Burns Lake Mayor Luke Strimbold and Krystin Jean

Burns Lake Mayor Luke Strimbold and Krystin Jean

Burns Lake mayor consults with business owners to set priorities for Burns Lake

The village has been soliciting input for the creation of an economic development plan.

Burns Lake Mayor Luke Strimbold has recently asked members of the Burns Lake and District Chamber of Commerce for input on the development of priorities for the village.

Strimbold solicited input during a chamber meeting on March 16, 2016, accompanied by Krystin Jean, Economic Development Officer for the Village of Burns Lake.

Participants were given seven priorities and were asked to decide which priorities were the most pressing for the village. Chamber members decided that ‘business retention and expansion’ was the most pressing priority, followed by ‘marketing and promotion’ and ‘infrastructure.’

Although participants discussed opportunities in the agriculture sector, agriculture was the least pressing priority to members of the chamber.

Participants were asked to reflect on how the village can attract more shoppers to town and encourage more people to shop locally.

Linda Uchacz, Owner of Yarn and Sew On, suggested creating a system of coupons in town.

“If different businesses in town had coupons, I would give them [tourists] a coupon for Grapevine or some other business so they can have a discount,” she explained. “This would encourage them [tourists] to visit other businesses in town.”

Uchacz added that it’s important for business owners to know what other businesses in town have to offer in order to recommend them to tourists.

“Then we would be working together to promote other businesses,” she said.

Participants also discussed marketing and promotion of the village.

Sean Broadworth, Owner of Free Growing Forestry, said the village should be taking more advantage of the mountain biking trails to promote Burns Lake.

“Burns Lake has an unbelievable world-class mountain biking trail; the Burns Lake Mountain Biking Association is doing everything they can to promote that, but the village is missing huge opportunity to promote that,” he said. “It brings people to town to spend money in hotels and stores.”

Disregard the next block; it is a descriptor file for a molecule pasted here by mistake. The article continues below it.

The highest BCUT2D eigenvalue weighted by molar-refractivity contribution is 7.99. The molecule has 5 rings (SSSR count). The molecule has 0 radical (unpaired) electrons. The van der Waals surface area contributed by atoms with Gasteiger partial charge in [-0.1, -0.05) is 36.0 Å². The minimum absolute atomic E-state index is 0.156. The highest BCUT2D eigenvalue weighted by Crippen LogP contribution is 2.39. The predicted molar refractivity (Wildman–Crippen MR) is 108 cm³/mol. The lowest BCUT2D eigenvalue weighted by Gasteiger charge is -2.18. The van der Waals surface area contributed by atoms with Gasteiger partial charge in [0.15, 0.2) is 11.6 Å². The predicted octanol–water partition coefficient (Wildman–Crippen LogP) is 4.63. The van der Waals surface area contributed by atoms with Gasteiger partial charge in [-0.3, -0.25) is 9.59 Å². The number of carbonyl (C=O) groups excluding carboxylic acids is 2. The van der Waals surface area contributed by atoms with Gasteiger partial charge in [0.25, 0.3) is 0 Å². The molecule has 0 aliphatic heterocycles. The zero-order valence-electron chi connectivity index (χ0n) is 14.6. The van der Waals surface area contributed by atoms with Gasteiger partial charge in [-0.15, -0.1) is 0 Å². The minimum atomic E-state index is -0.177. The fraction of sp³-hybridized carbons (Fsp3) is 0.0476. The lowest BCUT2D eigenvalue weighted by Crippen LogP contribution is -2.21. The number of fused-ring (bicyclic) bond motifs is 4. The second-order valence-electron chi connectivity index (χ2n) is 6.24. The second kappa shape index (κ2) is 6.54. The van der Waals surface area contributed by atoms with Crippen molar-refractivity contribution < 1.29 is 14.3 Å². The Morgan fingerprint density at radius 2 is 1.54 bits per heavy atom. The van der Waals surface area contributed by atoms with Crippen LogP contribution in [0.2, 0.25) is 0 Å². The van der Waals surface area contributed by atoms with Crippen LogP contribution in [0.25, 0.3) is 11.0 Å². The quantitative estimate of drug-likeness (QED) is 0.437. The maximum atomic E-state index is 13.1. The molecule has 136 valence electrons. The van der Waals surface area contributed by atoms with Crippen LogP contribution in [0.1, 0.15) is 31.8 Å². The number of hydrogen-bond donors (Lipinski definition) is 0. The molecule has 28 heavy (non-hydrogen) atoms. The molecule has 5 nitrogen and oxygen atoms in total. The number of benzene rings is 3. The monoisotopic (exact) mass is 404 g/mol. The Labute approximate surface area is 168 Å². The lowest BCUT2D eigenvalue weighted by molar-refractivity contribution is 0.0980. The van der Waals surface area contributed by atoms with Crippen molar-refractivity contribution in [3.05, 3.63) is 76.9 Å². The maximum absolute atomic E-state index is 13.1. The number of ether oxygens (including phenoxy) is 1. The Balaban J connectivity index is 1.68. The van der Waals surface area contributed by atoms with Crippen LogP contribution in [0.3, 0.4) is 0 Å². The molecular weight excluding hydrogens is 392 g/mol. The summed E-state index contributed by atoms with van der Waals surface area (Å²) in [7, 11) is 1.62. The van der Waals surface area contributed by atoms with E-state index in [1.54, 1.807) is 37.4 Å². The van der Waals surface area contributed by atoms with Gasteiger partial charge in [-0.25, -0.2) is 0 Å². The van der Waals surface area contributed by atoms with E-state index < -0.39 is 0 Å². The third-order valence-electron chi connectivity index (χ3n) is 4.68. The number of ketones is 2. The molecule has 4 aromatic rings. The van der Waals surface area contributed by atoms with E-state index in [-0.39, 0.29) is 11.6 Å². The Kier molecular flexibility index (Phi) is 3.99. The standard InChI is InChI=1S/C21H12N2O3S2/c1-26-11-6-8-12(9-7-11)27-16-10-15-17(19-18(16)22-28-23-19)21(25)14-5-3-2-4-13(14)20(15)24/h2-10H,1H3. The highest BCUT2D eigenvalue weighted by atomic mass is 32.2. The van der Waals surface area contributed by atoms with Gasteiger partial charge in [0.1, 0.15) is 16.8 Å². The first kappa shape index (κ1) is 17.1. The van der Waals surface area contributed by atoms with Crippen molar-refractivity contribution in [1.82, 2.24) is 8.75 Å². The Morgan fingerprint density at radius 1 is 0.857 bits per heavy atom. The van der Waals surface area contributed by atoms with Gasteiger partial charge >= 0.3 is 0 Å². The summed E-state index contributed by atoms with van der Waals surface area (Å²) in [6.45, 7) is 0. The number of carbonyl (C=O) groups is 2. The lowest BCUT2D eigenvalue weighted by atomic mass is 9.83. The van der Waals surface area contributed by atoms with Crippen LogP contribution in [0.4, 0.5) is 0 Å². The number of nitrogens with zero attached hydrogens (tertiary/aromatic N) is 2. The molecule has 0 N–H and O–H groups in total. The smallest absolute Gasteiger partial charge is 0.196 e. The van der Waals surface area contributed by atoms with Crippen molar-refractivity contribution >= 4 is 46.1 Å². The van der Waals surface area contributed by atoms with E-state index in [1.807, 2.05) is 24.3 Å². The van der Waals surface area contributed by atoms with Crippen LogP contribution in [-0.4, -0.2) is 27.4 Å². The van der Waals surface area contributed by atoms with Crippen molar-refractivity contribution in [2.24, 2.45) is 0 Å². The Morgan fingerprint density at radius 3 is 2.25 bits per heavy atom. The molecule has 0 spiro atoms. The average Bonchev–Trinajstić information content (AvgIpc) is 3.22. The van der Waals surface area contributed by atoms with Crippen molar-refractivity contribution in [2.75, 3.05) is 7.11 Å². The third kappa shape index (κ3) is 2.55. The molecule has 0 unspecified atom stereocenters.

When it comes to workforce development, Broadworth said keeping a training facility in town is critical.

Business owners were also asked what strategies they use to introduce workers from out of town to people and activities in Burns Lake.

One participant said that there are key people in town for each activity – cross-country skiing, mountain biking, arts, etc – and that connecting workers with key people in town is the best way to introduce them to certain activities.

Among the difficulties that business owners in town face are communication services. Participants pointed out that Internet is not fast enough in some areas and that this creates limitations for their businesses. Participants also mentioned the difficulty they have in applying for grants to expand their businesses.

The village’s economic development plan was also addressed during the mayor’s breakfast event on March 17, 2016. Just like members of the chamber, participants decided that ‘business retention and expansion’ was the most pressing priority for the village and that ‘agriculture sector development’ was the least important priority on the list.

The information gathered at both meetings will be used by council to develop goals and objectives around the priorities.

According to the village, the economic development plan is expected to be adopted by council this spring and is expected to be implemented from 2016 to 2018.